I disagree with this. It depends on what type of person you are and where you are in life. Conservative cities tend to be very family oriented and that too can cause difficulty with social life and dating. I think the best cities are those that are somewhat balanced politically. Cities that are very one-sided in either direction can be a challenge if you don't fit the mold.
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Old 07-26-2015, 02:14 PM
 
992 posts, read 938,950 times
Reputation: 558
Quote:
Originally Posted by vegaspilgrim View Post
I'm not sure if there's any city that's "good" for college grads-- it's hard finding your first job out of college no matter what city you live in. Trying to get a job in a place where you've never lived before, never visited (otherwise why would you be asking for open ended suggestions?), and have no connections only makes the process harder. Here's a revolutionary idea-- perhaps the best city for new grads is the one where you came from....?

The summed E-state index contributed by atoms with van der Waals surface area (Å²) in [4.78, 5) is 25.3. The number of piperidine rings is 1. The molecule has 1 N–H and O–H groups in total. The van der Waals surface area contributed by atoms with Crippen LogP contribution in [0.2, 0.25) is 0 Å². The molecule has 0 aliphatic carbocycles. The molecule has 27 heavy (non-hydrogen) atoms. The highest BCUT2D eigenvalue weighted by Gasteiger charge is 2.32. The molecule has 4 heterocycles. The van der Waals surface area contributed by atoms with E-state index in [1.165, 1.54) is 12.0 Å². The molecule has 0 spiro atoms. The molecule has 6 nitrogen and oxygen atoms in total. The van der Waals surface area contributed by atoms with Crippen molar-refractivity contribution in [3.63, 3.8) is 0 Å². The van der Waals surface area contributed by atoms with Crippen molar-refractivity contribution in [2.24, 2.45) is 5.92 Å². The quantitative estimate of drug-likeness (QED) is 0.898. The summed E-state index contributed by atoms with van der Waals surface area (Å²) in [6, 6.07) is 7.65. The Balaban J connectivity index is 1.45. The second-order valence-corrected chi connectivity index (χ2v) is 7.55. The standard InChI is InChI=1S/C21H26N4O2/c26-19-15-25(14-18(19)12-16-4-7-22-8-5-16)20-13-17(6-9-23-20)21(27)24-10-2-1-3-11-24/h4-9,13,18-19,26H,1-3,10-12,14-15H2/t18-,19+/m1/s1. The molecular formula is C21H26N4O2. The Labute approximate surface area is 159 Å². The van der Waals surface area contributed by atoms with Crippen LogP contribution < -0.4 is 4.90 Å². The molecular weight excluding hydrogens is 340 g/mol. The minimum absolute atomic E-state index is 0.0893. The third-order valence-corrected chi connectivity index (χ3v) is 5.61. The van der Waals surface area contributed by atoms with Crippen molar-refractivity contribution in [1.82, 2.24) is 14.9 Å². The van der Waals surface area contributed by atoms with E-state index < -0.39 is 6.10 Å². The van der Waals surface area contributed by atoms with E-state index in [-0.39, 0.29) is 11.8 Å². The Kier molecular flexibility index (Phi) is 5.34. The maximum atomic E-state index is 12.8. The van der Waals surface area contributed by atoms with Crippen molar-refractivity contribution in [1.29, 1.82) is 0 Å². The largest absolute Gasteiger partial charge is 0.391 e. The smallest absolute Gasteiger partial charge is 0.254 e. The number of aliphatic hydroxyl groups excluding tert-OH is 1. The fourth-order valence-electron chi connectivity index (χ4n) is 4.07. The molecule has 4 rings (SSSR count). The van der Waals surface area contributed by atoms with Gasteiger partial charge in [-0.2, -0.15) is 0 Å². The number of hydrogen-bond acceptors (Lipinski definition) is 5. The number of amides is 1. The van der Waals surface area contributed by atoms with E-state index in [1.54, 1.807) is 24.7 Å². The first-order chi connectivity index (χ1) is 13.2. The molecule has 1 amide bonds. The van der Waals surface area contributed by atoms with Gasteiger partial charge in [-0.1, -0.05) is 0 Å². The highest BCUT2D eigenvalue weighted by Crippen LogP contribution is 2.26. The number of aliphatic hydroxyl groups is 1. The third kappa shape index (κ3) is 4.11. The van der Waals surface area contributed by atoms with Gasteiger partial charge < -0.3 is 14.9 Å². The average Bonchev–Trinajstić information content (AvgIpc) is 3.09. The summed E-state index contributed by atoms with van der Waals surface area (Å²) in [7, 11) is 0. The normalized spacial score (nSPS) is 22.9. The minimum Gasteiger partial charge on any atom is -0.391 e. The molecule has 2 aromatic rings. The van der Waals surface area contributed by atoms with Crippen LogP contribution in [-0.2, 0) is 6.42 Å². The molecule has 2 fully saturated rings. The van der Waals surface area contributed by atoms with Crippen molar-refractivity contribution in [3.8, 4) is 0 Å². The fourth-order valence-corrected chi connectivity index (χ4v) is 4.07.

This post rings the most truth in the thread thus far.
I graduated from college a few months ago, and it has been virtually impossible for me to get interviews outside of my hometown (St. Louis). The only other city that I can get interviews in is Chicago, with the exception being major corporations that can pay for relocation (and in most cases these companies don't hire recent grads).
And this has been the case for all of my friends I graduated with. It looks like you kinda just have to go where you get your first job, and then go from there.
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Old 07-26-2015, 09:16 PM